Nobody ever really ventures into the sedate neighbourhood of Aranyhegy (Golden Hill) if they don’t live there, which means most of us are missing out on one of Budapest’s strangest buildings. The Pogány-torony (Pagan tower) was built in 1934, on the corner of what are now the Jutas and Pogánytorony streets, close to the hill’s summit. It was the brainchild of the Turanian Society, founded in 1910, with the aim of reconnecting with the ancient, pre-Christian roots of the Hungarians. Legend has it that upon converting his kingdom to Christianity, Saint Stephen unleashed a curse of the ancient Hungarian shamans, whereby Hungarians would always remain divided until the return to their true, pagan faith.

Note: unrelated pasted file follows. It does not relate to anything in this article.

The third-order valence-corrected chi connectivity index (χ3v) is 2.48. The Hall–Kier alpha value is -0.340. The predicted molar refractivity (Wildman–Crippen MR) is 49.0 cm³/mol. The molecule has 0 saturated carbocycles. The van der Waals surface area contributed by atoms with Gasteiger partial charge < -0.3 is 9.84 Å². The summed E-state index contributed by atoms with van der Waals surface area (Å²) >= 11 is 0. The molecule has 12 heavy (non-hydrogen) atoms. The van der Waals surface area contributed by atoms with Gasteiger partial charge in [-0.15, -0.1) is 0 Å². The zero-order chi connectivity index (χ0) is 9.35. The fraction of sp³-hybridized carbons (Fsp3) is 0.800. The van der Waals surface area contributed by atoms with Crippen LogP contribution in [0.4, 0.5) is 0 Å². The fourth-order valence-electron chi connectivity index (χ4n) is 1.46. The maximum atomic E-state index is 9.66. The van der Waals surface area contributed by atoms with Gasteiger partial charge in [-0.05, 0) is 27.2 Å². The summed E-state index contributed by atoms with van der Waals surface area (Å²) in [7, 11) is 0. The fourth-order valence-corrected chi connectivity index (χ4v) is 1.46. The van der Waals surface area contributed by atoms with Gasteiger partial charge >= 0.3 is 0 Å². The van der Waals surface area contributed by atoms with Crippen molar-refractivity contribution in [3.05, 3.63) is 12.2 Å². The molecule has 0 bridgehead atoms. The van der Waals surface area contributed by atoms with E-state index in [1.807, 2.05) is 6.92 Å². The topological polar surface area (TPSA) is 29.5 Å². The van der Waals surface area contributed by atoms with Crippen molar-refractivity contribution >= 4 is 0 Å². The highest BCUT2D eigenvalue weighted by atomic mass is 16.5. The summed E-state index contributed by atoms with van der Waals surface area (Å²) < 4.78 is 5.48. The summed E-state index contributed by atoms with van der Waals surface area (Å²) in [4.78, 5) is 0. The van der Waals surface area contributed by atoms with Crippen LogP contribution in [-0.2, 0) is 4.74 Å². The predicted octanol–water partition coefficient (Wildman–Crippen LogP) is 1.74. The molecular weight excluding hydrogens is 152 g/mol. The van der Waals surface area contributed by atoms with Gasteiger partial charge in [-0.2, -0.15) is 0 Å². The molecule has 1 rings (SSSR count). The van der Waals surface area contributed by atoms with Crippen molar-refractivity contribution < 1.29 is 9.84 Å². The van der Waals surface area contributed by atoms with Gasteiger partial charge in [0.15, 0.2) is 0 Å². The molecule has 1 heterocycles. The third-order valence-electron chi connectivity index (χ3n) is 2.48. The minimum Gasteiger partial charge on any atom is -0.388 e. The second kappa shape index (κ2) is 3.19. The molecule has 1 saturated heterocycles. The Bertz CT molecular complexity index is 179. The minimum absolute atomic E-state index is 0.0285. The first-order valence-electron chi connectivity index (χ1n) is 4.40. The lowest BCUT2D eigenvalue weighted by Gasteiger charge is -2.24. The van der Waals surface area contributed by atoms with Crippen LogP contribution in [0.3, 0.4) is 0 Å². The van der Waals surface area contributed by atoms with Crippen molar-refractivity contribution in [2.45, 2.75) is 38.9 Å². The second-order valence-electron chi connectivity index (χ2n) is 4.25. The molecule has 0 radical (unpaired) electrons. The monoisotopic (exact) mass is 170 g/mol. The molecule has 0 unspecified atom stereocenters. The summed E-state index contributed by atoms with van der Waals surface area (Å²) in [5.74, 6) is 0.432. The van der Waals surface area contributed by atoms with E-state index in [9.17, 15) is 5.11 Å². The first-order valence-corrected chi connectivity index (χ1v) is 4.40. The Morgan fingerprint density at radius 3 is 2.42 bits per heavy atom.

Given the trauma of Hungary’s territorial loss after WWI, the Turanian Society felt the time had arrived, and planned the tower to be the first of many places of worship for the resurrected faith. The statue of a turul bird, the mythical totemic animal of Hungary, was placed on top, but it has sadly been lost. None of the other monuments were ever built, and today the tower is quite derelict and overrun with vegetation, surrounded by an eerie, Gothic folk-tale-meets-Tolkien charm.
The easiest transportation option is the regional train connection from Nyugati station to the Aranyvölgy stop, or alternatively bus 160 from Óbuda to the Kubik utca stop, from the first stop the tower can be reached by a 10-15 minutes’ walk, from the second, the walk lasts about 20-25 minutes.